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A movie montage is a cinematic technique that combines a series of short shots or images to condense space, time, and information. Typically used to show the passage of time, a character’s development, or to create an emotional impact, montages convey a story’s progression without detailed exposition.
When done creatively, montages can be powerful storytelling tools.
Filmmakers like Edgar Wright and Wes Anderson, for example, use montages in ways that feel fresh and integral to their storytelling, often employing them to create humor, build tension, or develop characters beyond conventional methods.
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Montages are more Prevalent in some Movie Genres than others.
Montages are more prevalent in some movie genres than others, reflecting the narrative and emotional needs specific to those genres.
Here’s a breakdown:
Montages are a staple in sports movies, often used to show training progress, the passage of time, or a series of matches leading up to the final event.
Example: The best and most famous example is from the Rocky movies starring Sylvester Stallone as the boxer Rocky Balboa.
You might also like 20 Jaw-Dropping Martial Arts Battles in Film History, Ranked. Martial arts movies often also feature training montages – see fx No Retreat, No Surrender (1986), or The Karate Kid (1984).
Heist movies often use montages to showcase getting the band of thieves together, planning for the big heist, or revealing how it was done through flashbacks.
Example: Ocean’s Eleven (2001) includes a montage of the team preparing for the elaborate casino heist. This sequence showcases each team member’s various skills and roles as they set their plan in motion, building anticipation for the heist with a mix of tension and humor.
Montages in rom-coms often depict the blossoming of a relationship, showing sequences of dates, adventures, and moments that bond the couple, all wrapped up in a cheerful or poignant soundtrack.
They can also be used for comedic effect, showing a series of disastrous dates or a makeover transformation.
Example: 500 Days of Summer (2009) features a clever montage that contrasts the protagonist’s expectations with reality.
This sequence effectively shows the deterioration of Tom’s relationship with Summer, juxtaposing his romanticized hopes with the harsher reality, all within a split-screen format that adds a comedic yet poignant touch.
See more about juxtaposition in movies.
These films frequently use montages to depict growth, self-discovery, and the passage of time as characters navigate the trials and tribulations of growing up.
The montage allows for a visual and emotional shorthand that captures the essence of change without detailing every moment.
Example: The Breakfast Club (1985) – Although not a montage in the traditional sense of rapid scene changes, this film uses sequences that compress time to show the interactions among high school students from different cliques, revealing their inner depths and the bonds they form.
Pixar often uses montages to convey the passage of time, emotional growth, or pivotal moments in their films.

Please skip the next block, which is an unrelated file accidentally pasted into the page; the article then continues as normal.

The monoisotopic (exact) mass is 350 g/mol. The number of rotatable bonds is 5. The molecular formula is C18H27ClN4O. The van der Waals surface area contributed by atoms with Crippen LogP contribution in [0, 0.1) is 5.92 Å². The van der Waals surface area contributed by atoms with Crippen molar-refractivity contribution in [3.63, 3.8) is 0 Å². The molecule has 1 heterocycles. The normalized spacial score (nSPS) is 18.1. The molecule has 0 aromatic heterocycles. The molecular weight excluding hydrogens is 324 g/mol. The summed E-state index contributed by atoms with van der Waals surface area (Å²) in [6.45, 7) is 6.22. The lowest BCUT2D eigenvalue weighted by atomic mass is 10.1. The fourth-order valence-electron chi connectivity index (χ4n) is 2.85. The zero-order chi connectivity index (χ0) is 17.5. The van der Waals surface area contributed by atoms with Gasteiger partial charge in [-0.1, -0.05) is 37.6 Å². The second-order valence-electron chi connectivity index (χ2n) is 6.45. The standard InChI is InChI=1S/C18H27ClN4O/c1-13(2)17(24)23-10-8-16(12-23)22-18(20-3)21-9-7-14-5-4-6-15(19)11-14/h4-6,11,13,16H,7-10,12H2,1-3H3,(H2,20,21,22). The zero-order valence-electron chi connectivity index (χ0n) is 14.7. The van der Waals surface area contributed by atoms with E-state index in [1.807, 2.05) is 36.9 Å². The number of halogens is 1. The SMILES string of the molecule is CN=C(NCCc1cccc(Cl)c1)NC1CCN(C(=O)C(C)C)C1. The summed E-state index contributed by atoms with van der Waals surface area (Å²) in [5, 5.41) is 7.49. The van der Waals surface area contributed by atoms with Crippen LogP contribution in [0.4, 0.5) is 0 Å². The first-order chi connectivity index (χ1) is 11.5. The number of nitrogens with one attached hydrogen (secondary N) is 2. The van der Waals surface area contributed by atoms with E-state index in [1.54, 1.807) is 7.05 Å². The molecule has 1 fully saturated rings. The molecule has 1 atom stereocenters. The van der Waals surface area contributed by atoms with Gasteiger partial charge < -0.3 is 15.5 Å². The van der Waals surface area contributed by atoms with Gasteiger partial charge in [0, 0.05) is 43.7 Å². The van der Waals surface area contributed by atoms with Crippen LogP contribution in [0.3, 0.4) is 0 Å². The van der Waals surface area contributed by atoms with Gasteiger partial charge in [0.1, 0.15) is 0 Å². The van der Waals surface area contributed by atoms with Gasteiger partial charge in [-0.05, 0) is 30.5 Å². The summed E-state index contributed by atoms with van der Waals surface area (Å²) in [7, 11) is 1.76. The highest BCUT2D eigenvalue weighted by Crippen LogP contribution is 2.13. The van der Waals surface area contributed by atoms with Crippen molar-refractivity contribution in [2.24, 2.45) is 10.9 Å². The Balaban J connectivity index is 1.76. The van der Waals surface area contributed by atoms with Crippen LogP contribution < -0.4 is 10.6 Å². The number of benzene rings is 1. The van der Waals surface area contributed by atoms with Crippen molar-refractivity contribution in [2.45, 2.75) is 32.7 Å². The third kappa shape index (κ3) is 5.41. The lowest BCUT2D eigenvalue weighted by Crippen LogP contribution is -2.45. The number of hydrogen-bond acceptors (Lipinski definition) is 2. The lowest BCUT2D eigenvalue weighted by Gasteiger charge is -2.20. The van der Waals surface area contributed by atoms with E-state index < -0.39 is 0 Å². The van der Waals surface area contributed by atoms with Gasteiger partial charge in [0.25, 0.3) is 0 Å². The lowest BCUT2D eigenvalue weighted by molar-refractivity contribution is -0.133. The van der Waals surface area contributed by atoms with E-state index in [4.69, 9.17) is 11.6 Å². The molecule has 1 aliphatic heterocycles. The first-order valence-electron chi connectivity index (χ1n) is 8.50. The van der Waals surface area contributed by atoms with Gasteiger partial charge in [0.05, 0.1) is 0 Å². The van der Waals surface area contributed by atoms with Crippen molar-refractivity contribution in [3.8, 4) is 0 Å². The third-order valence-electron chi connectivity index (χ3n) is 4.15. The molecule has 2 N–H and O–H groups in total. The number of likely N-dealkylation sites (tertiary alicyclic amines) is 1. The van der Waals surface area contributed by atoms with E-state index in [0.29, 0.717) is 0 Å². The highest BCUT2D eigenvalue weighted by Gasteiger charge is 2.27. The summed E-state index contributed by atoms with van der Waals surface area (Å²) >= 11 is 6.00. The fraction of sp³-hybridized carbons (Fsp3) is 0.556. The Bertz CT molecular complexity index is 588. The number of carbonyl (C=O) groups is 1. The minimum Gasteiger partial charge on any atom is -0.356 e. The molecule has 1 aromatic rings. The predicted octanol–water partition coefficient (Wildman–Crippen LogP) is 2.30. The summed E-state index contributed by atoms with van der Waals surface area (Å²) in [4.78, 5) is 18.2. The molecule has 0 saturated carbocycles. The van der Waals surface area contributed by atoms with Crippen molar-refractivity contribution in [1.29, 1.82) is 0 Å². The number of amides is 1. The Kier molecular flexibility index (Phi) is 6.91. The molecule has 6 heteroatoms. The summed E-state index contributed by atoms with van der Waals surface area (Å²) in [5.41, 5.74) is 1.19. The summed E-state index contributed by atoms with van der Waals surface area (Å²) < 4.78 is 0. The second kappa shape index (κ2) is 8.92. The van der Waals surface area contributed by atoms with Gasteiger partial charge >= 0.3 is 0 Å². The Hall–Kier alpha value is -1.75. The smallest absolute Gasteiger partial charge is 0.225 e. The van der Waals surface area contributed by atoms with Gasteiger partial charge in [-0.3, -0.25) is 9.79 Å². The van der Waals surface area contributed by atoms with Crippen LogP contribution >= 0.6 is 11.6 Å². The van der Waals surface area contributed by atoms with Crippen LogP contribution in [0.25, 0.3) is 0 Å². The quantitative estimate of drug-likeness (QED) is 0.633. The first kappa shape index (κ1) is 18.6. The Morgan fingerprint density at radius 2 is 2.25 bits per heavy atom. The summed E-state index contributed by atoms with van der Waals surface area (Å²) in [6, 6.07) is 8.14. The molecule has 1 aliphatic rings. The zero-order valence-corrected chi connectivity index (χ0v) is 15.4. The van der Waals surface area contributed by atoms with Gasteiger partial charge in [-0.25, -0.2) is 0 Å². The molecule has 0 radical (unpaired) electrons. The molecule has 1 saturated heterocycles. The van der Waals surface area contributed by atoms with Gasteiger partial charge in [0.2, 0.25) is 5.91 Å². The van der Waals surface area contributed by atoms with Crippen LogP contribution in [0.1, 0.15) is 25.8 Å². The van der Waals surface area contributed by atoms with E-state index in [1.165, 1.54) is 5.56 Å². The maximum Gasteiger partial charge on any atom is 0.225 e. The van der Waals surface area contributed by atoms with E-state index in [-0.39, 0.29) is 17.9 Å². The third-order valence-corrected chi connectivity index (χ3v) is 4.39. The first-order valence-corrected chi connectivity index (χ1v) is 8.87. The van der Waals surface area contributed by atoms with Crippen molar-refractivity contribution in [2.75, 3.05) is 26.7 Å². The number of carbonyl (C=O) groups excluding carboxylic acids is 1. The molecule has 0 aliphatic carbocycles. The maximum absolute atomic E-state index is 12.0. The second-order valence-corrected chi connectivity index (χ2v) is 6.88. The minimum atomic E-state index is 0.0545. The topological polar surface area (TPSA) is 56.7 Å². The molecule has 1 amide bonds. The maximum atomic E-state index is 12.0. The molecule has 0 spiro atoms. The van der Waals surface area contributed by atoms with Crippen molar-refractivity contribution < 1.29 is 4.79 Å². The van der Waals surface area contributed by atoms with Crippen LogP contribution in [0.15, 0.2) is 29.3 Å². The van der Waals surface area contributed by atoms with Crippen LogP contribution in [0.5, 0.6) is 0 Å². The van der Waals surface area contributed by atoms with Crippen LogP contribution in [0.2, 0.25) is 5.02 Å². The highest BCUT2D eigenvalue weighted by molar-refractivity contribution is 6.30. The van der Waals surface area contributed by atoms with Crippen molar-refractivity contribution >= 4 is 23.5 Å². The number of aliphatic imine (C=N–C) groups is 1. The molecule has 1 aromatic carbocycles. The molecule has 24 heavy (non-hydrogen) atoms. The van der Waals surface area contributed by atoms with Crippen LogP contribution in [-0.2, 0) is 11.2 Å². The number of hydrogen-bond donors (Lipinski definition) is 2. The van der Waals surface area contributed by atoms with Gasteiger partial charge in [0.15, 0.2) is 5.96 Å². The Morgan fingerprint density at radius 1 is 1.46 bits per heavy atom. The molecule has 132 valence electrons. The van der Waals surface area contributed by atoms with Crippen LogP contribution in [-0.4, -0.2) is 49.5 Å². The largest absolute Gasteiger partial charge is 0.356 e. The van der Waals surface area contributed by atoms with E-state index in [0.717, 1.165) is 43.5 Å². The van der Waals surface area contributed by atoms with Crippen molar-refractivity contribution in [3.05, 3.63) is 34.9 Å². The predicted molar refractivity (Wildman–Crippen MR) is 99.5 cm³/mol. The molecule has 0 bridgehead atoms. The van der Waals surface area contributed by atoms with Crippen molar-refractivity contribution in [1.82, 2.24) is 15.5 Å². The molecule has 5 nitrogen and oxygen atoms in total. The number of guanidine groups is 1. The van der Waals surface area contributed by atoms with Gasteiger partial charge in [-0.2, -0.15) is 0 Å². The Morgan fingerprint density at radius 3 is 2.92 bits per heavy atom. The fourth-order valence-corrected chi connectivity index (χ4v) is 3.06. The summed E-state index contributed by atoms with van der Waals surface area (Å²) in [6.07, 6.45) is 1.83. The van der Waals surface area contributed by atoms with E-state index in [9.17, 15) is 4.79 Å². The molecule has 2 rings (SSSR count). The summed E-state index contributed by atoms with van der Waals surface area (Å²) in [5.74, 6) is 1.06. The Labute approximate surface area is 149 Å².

Example: UP (2009). Perhaps one of the most poignant and beautifully crafted montages in film history, the opening sequence of “Up” tells the love story of Carl and Ellie.
This montage spans several minutes and encapsulates their entire relationship, from childhood friendship to Ellie’s death.
It showcases their joys, dreams, heartbreaks, and the shared life they had, all without a single line of dialogue. This emotionally charged montage sets the stage for Carl’s motivations throughout the rest of the film.
In musicals, montages can be an opportunity to advance the story without a traditional musical number or to combine music and visuals to propel the narrative or develop character, often in a more abstract or stylized manner.
Example: in Evita (1996), we see various montage scenes. In the song “Goodnight and Thank You,” we witness a rapid succession of Eva Peron’s romances, showing how she swiftly moved on from one lover to the next.
Dramas and Biopics: These genres use montages to condense real-life events or periods, showing character development, major life changes, or the impact of historical events in a compact, efficient way.
Gangster movies often employ montage sequences to compress time, develop characters, or advance the storyline in an engaging and visually dynamic manner.
Example: Scarface (1983) showcases his violent rise in the drug world with a notable montage set to ‘Push It to the Limit.’
This sequence highlights his wealth, power, and eventual downfall, featuring scenes of extravagance and violence, including his marriage to Elvira Hancock.
Montages used as Irony or Satire
When montages follow predictable patterns or rely on overused themes (e.g., the training montage in sports films, the makeover montage in romantic comedies), they can feel cliché or formulaic to the audience.
This is especially true if the montage lacks originality or does not add anything new or specific to the narrative or character development.
However, this can also be explored for irony, satire, or even as homage as the following montage from South Park (Season 6: Asspen) is a good example of:
For more on satire in movies, see What is Satire? Meaning and Examples from Film
Montages have been a staple in cinema for decades, serving various storytelling purposes such as showing the passage of time, depicting character development, or conveying a series of events quickly and effectively.
They are in numerous genres, from sports films and romantic comedies to dramas and action movies.
Because of their common use, they are at risk of becoming cliché. But because of this, they’ve become the subject of satirical treatment and are used to great effect for humor.